Only 10 companies, based on global company name, were included in the analysis, which represented 24% of total value sales in the UK in 2018 [5]. These companies were selected based on their value sales, although they are also the top 10 companies in terms of volume sales. By selecting companies based on their global, rather than national, names, UK retailers were excluded from the analysis. This is a major limitation given that own-label brands from the top 3 UK retailers (Tesco, Sainsbury’s and Asda) represented a total market share of 21% in 2018 [5]. While this study sets out a useful and important method for ranking companies in terms of healthiness of product portfolios, future studies should include retailers and a wider range of companies. This would give a more comprehensive picture of how food and drink companies and retailers in the UK are changing their products to meet public health targets. There are a number of data-driven limitations. The first is in relation to missing and imputed data. The values for seven nutrients (energy, saturated fat, total sugars, sodium, fibre, protein and FNV content) are needed to calculate the FSA/Ofcom nutrient profile score of a product. 32% of the 13,371 products included in this study had missing values for fibre, and 67% products had insufficient ingredients information and composition detail to be able to calculate %FNV accurately. There was no difference in the proportion of missing values over time. Missing values were imputed with either a category and/or brand average. The high proportion of missing/imputed fibre and FNV was to be expected as the labelling of fibre on foods is not mandatory (unlike other macronutrients) [12] and the percentages for individual ingredients (i.e. FNV ingredients) only have to be stated when the product title includes an ingredient name, or when a claim about the amount of an ingredient has been made on the label [13].

To test what impact the imputed fibre data had on the results, a sensitivity analysis was conducted. 31% (n = 4186) of all products in the original dataset had imputed fibre values, and these were evenly distributed across the four years. For our sensitivity analysis, we adjusted the fibre content for these products to 0.0g/100g, with the FSA/Ofcom points awarded for fibre also then given 0, the lowest score possible. The number of products that were classified as healthy fell from 47% to 46% in 2018, and there were negligible changes in the total sales-weighted nutrient profiling score for 2018, which fell from 51 to 50.

For fruit, nut and vegetable (FNV) content, 8896 (67%) of included products had imputed values, although three-quarters of these (n = 6624) fell into categories that you would not expect to contain enough FNV to score one point: baked goods, confectionery, dairy, ice cream, savoury snacks, soft drinks, spreads and staples. To test what impact the imputed FNV data may have had on the results, the remaining 2272 products (baby food, breakfast cereals, ready meals, and sauces, dressings and condiments) had their %FNV adjusted to 0%. After this adjustment, 25% (n = 564) of the 2272 products saw a change in their final Ofcom score. The overall proportion of products classified as healthy in 2018 fell from 47% to 46%. The results were the same as those found with the fibre sensitivity analysis, with a similar group of products being affected by the lack of fibre and FNV values. These results suggest that while the missing fibre and FNV values is a weakness in the dataset, the interpretation of the data was unchanged, and it has not affected the overall results.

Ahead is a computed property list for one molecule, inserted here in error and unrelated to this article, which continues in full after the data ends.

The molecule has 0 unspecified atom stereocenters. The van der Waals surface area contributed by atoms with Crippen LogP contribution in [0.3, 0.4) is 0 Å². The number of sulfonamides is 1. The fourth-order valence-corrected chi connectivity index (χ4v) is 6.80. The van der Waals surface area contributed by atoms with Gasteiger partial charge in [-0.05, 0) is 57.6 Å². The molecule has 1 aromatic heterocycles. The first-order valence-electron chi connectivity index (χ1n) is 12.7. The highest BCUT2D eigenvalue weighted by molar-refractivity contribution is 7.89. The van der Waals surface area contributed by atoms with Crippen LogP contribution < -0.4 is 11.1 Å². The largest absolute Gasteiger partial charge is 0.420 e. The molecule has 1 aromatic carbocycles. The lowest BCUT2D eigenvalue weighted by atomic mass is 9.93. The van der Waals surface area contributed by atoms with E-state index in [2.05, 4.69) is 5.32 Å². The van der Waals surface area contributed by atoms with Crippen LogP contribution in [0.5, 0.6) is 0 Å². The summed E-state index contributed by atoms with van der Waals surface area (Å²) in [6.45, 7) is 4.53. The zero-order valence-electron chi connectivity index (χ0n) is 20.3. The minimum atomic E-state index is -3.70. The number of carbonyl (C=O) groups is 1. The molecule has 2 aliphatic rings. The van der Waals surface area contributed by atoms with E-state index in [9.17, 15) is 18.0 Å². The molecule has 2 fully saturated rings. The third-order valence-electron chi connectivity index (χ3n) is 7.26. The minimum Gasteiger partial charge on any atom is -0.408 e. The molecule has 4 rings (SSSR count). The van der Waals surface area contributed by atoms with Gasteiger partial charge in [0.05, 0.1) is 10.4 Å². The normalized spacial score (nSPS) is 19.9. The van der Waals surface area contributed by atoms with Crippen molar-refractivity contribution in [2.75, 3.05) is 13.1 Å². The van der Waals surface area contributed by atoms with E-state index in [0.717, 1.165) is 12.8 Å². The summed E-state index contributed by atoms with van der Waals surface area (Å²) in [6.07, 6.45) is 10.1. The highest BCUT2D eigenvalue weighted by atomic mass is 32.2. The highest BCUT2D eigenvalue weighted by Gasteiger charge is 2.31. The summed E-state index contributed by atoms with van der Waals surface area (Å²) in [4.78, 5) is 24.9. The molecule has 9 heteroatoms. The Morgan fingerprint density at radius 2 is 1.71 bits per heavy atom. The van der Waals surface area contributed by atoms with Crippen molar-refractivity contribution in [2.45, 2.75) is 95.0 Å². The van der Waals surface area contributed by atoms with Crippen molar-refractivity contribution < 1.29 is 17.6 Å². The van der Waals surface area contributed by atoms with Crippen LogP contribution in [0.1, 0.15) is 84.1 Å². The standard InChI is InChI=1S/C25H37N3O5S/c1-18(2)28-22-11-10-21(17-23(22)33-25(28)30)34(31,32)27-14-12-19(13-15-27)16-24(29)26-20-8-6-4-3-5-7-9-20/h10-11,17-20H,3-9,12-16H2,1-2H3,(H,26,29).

Data restrictions meant that time period covered changes between 2015 and 2018. Previous reformulation efforts made before 2015, for example as part of the salt reduction programme that began in 2006, will have been excluded. Using a wider historic time period may show that some companies who started reformulation efforts promptly have made more signficant changes than recorded here. Applying this method to datasets in multiple countries may offer insight into how companies are responding in countries with varying public health nutrition policies, for example voluntary reformulation targets in the UK compared to taxes on energy dense foods in Mexico [14] and mandatory warning labels in Chile [15].

The FSA/Ofcom nutrient profile model was used because it is designed for and used in the UK market and has been widely validated in terms of how its use may impact on dietary choices [16]. However, its original purpose was for the assessment of whether or not a product should be advertised to children, rather than to assess the nutritonal quality of a company’s product portfolio and classifying products as healthy and unhealthy, as it was used here. It would be possible to conduct similar analyses using other nutrient profiling models such as Health Star Rating [17] and Nutri Score [18], though since all rely on changes in the underlying nutrient composition differences between scoring systems are likley to be modest.